As a young child, I was raised near a huge, limestone castle on a hill. Every time we drove by and I saw that castle, my mind went into a frenzy of thoughts as to who lived there are what went on within those castle walls. Now imagine taking your children to a library built out of Indiana limestone, with gothic-style doors and interior wooden archways, expansive ceilings, hearths, vibrant murals, opening to a pathway to a rose garden–here in Lake County.
It’s not your imagination at all—it can be found at the Highland Park Public Library, located right here in Lake County. This library is a charming example of historic architecture melded with modern amenities that will make your children feel like they are entering an enchanted forest of books and walking right into the pages of a fairy tale.
A huge, carved wooden archway beckons children into the Youth Services area, transporting children into a wonderland of hand-painted murals, artifacts, activity centers and of course, books.
Display cases, built at just the right height for children to view, house collections from the homes of local little library card holders. Each week, two new collections are featured. Books along the entry path are displayed at multiple levels, so young hands have easy access.
An early literacy center greets pint-size patrons with colorful seating, crayons and paper, digital resources, and tactile activities. When “nature calls,” there are washrooms located right inside of the Youth Services area—eliminating the need to pack up the family and traverse the library to use the restroom. And reading materials for parents are interspersed within the children’s areas, making it an enjoyable visit for all.
The Inger Boye Children’s Room is a treasure trove of activities. Cozy seats nestled into the bay window make reading or playing comfortable for everyone. I love how the expansive spaces in this building have been pared down to size to welcome even the youngest of visitors. The outer ends of the bookcases in the children’s room have large toys mounted to them, creating natural play places for younger children as older readers browse the stacks.
Children can create live puppet shows in the tree hollow puppet theater, or recreate favorite scenes from featured books using a large flannel board and felt characters.
The children’s room also contains child-sized racks of board books and plenty of tactile activities for young learners. Children can select their own puzzles and sit nearby to play. Even the corners of the children’s room are decorated with beautiful illustrations.
Large murals adorn the walls and spark imagination in children. Throughout the library, lists of recommended books categorized by age and reading ability are scattered among the stacks, making it easy to find great selections for children of all ages as you browse. The library also offers a Library Scouts program, available to children ages 6-14. Kids are challenged to learn, create and share knowledge about a subject according to a set sheet of requirements. Once the requirements are met and with a librarian’s approval, a badge is awarded. Current Library Scout badges include Bookcraft, 3D Printcraft, and Stitchcraft.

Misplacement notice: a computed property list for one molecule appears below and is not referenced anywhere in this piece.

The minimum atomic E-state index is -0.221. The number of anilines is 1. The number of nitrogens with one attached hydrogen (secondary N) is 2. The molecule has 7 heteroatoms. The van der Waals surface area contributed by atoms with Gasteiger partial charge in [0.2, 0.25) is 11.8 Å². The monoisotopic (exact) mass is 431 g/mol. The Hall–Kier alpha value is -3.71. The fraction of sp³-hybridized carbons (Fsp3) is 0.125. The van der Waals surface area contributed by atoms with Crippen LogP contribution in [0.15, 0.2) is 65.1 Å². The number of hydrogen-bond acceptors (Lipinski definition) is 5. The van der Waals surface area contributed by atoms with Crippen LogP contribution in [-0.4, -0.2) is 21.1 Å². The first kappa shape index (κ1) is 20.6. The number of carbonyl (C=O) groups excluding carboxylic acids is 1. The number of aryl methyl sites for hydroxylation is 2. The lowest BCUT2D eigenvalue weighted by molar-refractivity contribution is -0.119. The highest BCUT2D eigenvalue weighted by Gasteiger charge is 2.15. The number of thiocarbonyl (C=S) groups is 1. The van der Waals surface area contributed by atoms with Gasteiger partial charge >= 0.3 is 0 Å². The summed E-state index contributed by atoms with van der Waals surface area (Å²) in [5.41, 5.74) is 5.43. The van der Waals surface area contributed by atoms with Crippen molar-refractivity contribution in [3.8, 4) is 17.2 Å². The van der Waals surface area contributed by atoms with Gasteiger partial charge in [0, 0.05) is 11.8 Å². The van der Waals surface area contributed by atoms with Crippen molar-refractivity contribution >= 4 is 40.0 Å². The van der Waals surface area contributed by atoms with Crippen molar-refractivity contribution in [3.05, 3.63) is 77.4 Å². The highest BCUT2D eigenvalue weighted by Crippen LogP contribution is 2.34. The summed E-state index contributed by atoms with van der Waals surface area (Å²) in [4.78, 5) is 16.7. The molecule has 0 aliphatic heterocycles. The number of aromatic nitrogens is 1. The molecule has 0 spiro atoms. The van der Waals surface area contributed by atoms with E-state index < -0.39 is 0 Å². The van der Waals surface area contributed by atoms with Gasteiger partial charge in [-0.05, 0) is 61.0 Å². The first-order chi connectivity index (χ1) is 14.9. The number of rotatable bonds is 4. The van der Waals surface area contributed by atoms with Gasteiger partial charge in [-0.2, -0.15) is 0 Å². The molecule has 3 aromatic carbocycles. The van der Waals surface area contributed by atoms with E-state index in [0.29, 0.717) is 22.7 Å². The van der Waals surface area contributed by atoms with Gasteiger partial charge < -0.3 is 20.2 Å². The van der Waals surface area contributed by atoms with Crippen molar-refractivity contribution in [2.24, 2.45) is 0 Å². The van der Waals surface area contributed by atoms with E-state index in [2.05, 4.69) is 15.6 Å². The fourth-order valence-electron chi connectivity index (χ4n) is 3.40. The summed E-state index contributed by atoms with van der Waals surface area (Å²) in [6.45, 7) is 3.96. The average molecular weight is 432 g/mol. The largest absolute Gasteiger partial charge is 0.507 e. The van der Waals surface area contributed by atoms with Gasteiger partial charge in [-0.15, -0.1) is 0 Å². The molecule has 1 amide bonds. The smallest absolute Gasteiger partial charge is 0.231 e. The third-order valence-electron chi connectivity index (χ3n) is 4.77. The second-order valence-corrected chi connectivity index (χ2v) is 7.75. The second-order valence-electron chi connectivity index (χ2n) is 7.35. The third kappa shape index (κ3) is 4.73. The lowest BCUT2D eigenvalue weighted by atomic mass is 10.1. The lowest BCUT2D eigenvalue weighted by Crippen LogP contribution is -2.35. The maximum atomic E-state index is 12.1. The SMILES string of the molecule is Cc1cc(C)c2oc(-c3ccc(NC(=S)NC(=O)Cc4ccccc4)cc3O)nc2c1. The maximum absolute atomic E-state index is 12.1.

There are also spaces for older children to relax and enjoy the library. Teens and tweens can rest and read comfortably in the pillow-lined, built-in window seats along the walls.
Young adult reading materials are located near the hearth in the Youth Services area. An entire wall of contemporary selections for young adult readers opposite the hearth piques interest in reading for this age group.
But the inside of the library is just the beginning of the story here. Weather permitting, the library hosts a self-guided StoryWalk just outside of the lower-level entrance where families with young children can walk a short, gravel-paved path and read a book together outside while enjoying nature.
Pages of the book are posted on numbered signs with flags, and families follow the path to read each page. Along the pathway, there are also public art installations and plantings to enjoy. Be sure to visit “Antelope” by Chicago sculptor John Kearney, which is constructed from chrome automobile bumpers.
I really can’t say enough good things about the Highland Park Public Library and its resources for children and families. There are so many unique things to see and experience in and around this library. The library also offers educational and entertaining programs, story times and reading clubs.
If you are looking to plan a half-day or even a full-day of library-based adventures, consider taking the train to visit to the Highland Park Public Library. The library is located across the street from the Highland Park Union Pacific North train station, which runs from as far north in Lake County as Winthrop Harbor, making the library a great train-ride destination from a northerly station. The library is also located within walking distance to cafes and locally-owned shops in nearby downtown Highland Park. It’s easy to make this library visit into a whole day of family fun–what are you waiting for?
What is your family’s favorite activity at the library? Tell us in the comments section below.